Environmental drivers of increased ecosystem respiration in a warming tundra (Nature 2024)


led by Sybryn Maes from KU Leuven


Arctic and alpine tundra ecosystems are large reservoirs of organic carbon1,2. Climate warming may stimulate ecosystem respiration and release carbon into the atmosphere3,4. The magnitude and persistency of this stimulation and the environmental mechanisms that drive its variation remain uncertain5,6,7. This hampers the accuracy of global land carbon–climate feedback projections7,8. Here we synthesize 136 datasets from 56 open-top chamber in situ warming experiments located at 28 arctic and alpine tundra sites which have been running for less than 1 year up to 25 years. We show that a mean rise of 1.4 °C [confidence interval (CI) 0.9–2.0 °C] in air and 0.4 °C [CI 0.2–0.7 °C] in soil temperature results in an increase in growing season ecosystem respiration by 30% [CI 22–38%] (n = 136). Our findings indicate that the stimulation of ecosystem respiration was due to increases in both plant-related and microbial respiration (n = 9) and continued for at least 25 years (n = 136). The magnitude of the warming effects on respiration was driven by variation in warming-induced changes in local soil conditions, that is, changes in total nitrogen concentration and pH and by context-dependent spatial variation in these conditions, in particular total nitrogen concentration and the carbon:nitrogen ratio. Tundra sites with stronger nitrogen limitations and sites in which warming had stimulated plant and microbial nutrient turnover seemed particularly sensitive in their respiration response to warming. The results highlight the importance of local soil conditions and warming-induced changes therein for future climatic impacts on respiration.

Data Availability


Code Availability


The effect of snow manipulation on ecosystem respiration in all seasons

Snow manipulation treatment around Abisko, Sweden (Jan Dietrich)

led by Sarah Schwieger from Umeå University

Winter is the most distinctive season for the Arctic as it also lasts considerably longer than the summer. Yet, the winter months are particular understudied even though they are expected to change the most in terms of climate with increasing temperatures and precipitation. Climate warming can contrastingly affect respiration rates across northern biomes due to the crucial importance of snow cover: Increasing winter precipitation results in soil warming in the arctic. Warmer soils in winter (e.g., through a thicker snow cover due to more precipitation) likely increase activity and amount of decomposers leading to increased respiration rates compared to soils with reduced snow cover depth. Midwinter snowmelt events, on the other hand, can induce more severe soil frost in arctic ecosystems. Reduced snow cover in winter or late snow fall in autumn rather inhibit decomposers and respiration as a result of less insulation and, therefore, lower soil temperatures.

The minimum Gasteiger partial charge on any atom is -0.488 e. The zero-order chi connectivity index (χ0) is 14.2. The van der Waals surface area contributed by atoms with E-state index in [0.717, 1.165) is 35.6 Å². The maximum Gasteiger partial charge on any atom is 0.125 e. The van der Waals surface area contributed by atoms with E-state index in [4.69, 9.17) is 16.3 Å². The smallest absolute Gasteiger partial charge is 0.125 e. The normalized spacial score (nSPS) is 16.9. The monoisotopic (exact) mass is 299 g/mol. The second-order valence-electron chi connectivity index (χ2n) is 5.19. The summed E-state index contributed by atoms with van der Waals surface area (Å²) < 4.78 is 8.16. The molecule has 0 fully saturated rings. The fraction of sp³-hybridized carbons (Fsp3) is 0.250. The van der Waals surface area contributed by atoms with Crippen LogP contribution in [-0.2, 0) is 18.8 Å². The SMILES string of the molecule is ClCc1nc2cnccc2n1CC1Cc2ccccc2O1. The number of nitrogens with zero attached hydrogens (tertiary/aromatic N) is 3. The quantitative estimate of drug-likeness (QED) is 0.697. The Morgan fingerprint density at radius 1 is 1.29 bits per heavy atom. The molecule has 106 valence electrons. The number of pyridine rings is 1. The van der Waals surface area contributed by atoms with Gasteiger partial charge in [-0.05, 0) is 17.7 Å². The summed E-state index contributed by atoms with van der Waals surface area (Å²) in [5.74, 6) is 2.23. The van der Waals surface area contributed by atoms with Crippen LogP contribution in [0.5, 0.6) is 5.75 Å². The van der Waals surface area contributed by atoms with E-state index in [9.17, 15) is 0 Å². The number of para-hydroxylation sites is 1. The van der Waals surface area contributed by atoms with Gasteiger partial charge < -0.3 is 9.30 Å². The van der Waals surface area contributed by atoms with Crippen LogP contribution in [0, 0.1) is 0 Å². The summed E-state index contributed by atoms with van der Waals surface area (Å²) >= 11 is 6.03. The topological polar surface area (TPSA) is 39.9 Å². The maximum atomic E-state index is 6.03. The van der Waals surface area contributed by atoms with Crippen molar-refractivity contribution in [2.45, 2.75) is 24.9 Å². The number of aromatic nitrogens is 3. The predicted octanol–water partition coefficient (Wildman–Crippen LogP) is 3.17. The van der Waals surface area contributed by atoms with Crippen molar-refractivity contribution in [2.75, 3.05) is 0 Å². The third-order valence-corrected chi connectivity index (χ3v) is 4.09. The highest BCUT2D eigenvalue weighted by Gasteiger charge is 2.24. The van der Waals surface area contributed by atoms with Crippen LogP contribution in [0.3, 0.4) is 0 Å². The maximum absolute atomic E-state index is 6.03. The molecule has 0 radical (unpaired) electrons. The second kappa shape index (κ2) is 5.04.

In this project, we will investigate how snow manipulations during the winter months affect the ecosystem’s respiration over the seasons.

Methane Dynamics in a warming arctic

led by Jan Dietrich from Umeå University & Mats Björkmann from University of Gothenburg

Possible changes of net methane fluxes in differenct ecosystem (Mats Björkmann)

Climate change in warming is supposed to alter the methane cycle in the arctic tundra. Methane is more potent as carbon dioxide as a green house gas, however stays only a limited amount of time in the athmosphere. The effects of climate change on methane fluxes in Arctic ecosystems can be simulated by passive warming experiments. However, the impact of warming on the arctic methane cycle are largly heterogenous. Escpecially the spatial extent of wet and dry ecosystems are not fully taken into account when summarising the arctic methane balance. In this study, we attempt to quantify the effects of passive warming experiments on net methane fluxes in the arctic tundra and identify critical influencing factors. We examine how the balance between methanoxidation and methanogenesis in the arctic tundra is altered by climate warming.


by Christina Schäfer from the Woodwell Climate Research Center, and Ted Schuur and Jon Wells from Northern Arizona University


Capturing permafrost carbon dynamics in process-based Earth System Models is crucial for accurately projecting the magnitude and timing of permafrost carbon emissions and thus the rate of global climate change. While numerous experimental and modeling efforts are improving understanding of the magnitude and underlying mechanisms of permafrost carbon dynamics, there is a disconnect between experimental and modeling approaches and large uncertainties remain. Manipulative field-based experiments provide an opportunity to inform long-term projections about the magnitude and underlying mechanisms of permafrost carbon dynamics in a changing Arctic.

In this project, we will perform multi-model simulations at the regional and site-level scale that align with experimental perturbations (open top chambers, snow fence experiments) to a) assess coherence among models, b) evaluate model performance against data, and c) inform future measurements.